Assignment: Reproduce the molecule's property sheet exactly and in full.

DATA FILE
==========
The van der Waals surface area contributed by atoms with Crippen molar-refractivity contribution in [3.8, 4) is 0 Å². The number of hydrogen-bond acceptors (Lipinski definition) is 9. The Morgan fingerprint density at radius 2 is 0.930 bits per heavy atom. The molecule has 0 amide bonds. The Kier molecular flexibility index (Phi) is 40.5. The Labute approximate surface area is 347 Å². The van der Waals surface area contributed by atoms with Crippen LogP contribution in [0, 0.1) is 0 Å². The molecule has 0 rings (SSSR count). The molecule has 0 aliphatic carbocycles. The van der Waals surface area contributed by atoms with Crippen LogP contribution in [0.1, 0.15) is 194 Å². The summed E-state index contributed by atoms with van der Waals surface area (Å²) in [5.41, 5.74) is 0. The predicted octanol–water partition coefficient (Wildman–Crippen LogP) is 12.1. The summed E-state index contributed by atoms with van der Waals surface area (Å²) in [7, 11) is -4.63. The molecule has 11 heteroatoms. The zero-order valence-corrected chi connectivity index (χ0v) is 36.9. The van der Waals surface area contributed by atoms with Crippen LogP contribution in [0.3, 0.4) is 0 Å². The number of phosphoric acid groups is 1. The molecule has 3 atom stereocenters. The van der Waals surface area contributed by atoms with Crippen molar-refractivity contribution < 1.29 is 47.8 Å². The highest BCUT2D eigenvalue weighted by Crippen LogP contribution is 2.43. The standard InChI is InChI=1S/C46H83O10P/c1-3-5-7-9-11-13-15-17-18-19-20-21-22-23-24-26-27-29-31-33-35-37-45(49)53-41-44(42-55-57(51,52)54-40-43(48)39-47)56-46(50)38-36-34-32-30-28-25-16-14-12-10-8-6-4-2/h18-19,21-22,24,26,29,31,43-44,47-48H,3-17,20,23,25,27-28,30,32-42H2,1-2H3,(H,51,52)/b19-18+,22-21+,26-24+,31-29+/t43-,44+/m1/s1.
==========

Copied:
The van der Waals surface area contributed by atoms with Crippen molar-refractivity contribution in [3.8, 4) is 0 Å². The number of hydrogen-bond acceptors (Lipinski definition) is 9. The Morgan fingerprint density at radius 2 is 0.930 bits per heavy atom. The molecule has 0 amide bonds. The Kier molecular flexibility index (Phi) is 40.5. The Labute approximate surface area is 347 Å². The van der Waals surface area contributed by atoms with Crippen LogP contribution in [0, 0.1) is 0 Å². The molecule has 0 rings (SSSR count). The molecule has 0 aliphatic carbocycles. The van der Waals surface area contributed by atoms with Crippen LogP contribution in [0.1, 0.15) is 194 Å². The summed E-state index contributed by atoms with van der Waals surface area (Å²) in [5.41, 5.74) is 0. The predicted octanol–water partition coefficient (Wildman–Crippen LogP) is 12.1. The summed E-state index contributed by atoms with van der Waals surface area (Å²) in [7, 11) is -4.63. The molecule has 11 heteroatoms. The zero-order valence-corrected chi connectivity index (χ0v) is 36.9. The van der Waals surface area contributed by atoms with Crippen LogP contribution in [0.3, 0.4) is 0 Å². The number of phosphoric acid groups is 1. The molecule has 3 atom stereocenters. The van der Waals surface area contributed by atoms with Crippen molar-refractivity contribution < 1.29 is 47.8 Å². The highest BCUT2D eigenvalue weighted by Crippen LogP contribution is 2.43. The standard InChI is InChI=1S/C46H83O10P/c1-3-5-7-9-11-13-15-17-18-19-20-21-22-23-24-26-27-29-31-33-35-37-45(49)53-41-44(42-55-57(51,52)54-40-43(48)39-47)56-46(50)38-36-34-32-30-28-25-16-14-12-10-8-6-4-2/h18-19,21-22,24,26,29,31,43-44,47-48H,3-17,20,23,25,27-28,30,32-42H2,1-2H3,(H,51,52)/b19-18+,22-21+,26-24+,31-29+/t43-,44+/m1/s1.